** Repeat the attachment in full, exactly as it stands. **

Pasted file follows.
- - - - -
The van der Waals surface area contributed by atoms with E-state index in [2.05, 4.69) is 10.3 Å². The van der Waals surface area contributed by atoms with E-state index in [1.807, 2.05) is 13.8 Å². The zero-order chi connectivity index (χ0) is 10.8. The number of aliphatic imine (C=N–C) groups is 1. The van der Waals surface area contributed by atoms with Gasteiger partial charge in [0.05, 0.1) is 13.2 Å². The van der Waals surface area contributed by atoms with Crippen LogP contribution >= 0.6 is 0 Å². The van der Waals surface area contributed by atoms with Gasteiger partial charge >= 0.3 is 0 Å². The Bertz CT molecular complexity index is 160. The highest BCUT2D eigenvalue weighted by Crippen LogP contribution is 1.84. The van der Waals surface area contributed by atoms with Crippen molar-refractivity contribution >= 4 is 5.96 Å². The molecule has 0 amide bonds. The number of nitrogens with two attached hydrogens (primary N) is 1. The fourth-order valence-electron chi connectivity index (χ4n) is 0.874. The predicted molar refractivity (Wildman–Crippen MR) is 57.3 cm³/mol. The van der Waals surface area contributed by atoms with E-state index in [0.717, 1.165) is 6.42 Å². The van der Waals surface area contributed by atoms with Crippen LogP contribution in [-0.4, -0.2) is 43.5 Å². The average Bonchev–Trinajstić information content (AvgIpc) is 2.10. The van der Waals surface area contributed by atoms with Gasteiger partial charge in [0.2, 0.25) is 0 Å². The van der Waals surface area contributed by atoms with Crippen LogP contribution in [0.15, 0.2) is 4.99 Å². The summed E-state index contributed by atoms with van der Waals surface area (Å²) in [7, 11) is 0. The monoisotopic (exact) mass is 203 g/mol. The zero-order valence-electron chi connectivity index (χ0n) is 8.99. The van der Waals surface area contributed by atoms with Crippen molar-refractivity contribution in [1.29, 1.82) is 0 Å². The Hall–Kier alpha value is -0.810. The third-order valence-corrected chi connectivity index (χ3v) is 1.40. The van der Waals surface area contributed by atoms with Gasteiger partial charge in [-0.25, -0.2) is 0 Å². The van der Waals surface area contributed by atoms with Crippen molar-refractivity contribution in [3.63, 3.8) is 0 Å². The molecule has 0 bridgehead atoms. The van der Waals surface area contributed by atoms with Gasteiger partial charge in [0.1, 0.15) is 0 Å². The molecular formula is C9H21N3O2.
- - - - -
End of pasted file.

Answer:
The van der Waals surface area contributed by atoms with E-state index in [2.05, 4.69) is 10.3 Å². The van der Waals surface area contributed by atoms with E-state index in [1.807, 2.05) is 13.8 Å². The zero-order chi connectivity index (χ0) is 10.8. The number of aliphatic imine (C=N–C) groups is 1. The van der Waals surface area contributed by atoms with Gasteiger partial charge in [0.05, 0.1) is 13.2 Å². The van der Waals surface area contributed by atoms with Crippen LogP contribution >= 0.6 is 0 Å². The van der Waals surface area contributed by atoms with Gasteiger partial charge >= 0.3 is 0 Å². The Bertz CT molecular complexity index is 160. The highest BCUT2D eigenvalue weighted by Crippen LogP contribution is 1.84. The van der Waals surface area contributed by atoms with Crippen molar-refractivity contribution >= 4 is 5.96 Å². The molecule has 0 amide bonds. The number of nitrogens with two attached hydrogens (primary N) is 1. The fourth-order valence-electron chi connectivity index (χ4n) is 0.874. The predicted molar refractivity (Wildman–Crippen MR) is 57.3 cm³/mol. The van der Waals surface area contributed by atoms with E-state index in [0.717, 1.165) is 6.42 Å². The van der Waals surface area contributed by atoms with Crippen LogP contribution in [-0.4, -0.2) is 43.5 Å². The average Bonchev–Trinajstić information content (AvgIpc) is 2.10. The van der Waals surface area contributed by atoms with Gasteiger partial charge in [0.2, 0.25) is 0 Å². The van der Waals surface area contributed by atoms with Crippen LogP contribution in [0.15, 0.2) is 4.99 Å². The summed E-state index contributed by atoms with van der Waals surface area (Å²) in [7, 11) is 0. The monoisotopic (exact) mass is 203 g/mol. The zero-order valence-electron chi connectivity index (χ0n) is 8.99. The van der Waals surface area contributed by atoms with Crippen molar-refractivity contribution in [1.29, 1.82) is 0 Å². The Hall–Kier alpha value is -0.810. The third-order valence-corrected chi connectivity index (χ3v) is 1.40. The van der Waals surface area contributed by atoms with Gasteiger partial charge in [-0.25, -0.2) is 0 Å². The van der Waals surface area contributed by atoms with Crippen molar-refractivity contribution in [3.63, 3.8) is 0 Å². The molecule has 0 bridgehead atoms. The van der Waals surface area contributed by atoms with Gasteiger partial charge in [0.1, 0.15) is 0 Å². The molecular formula is C9H21N3O2.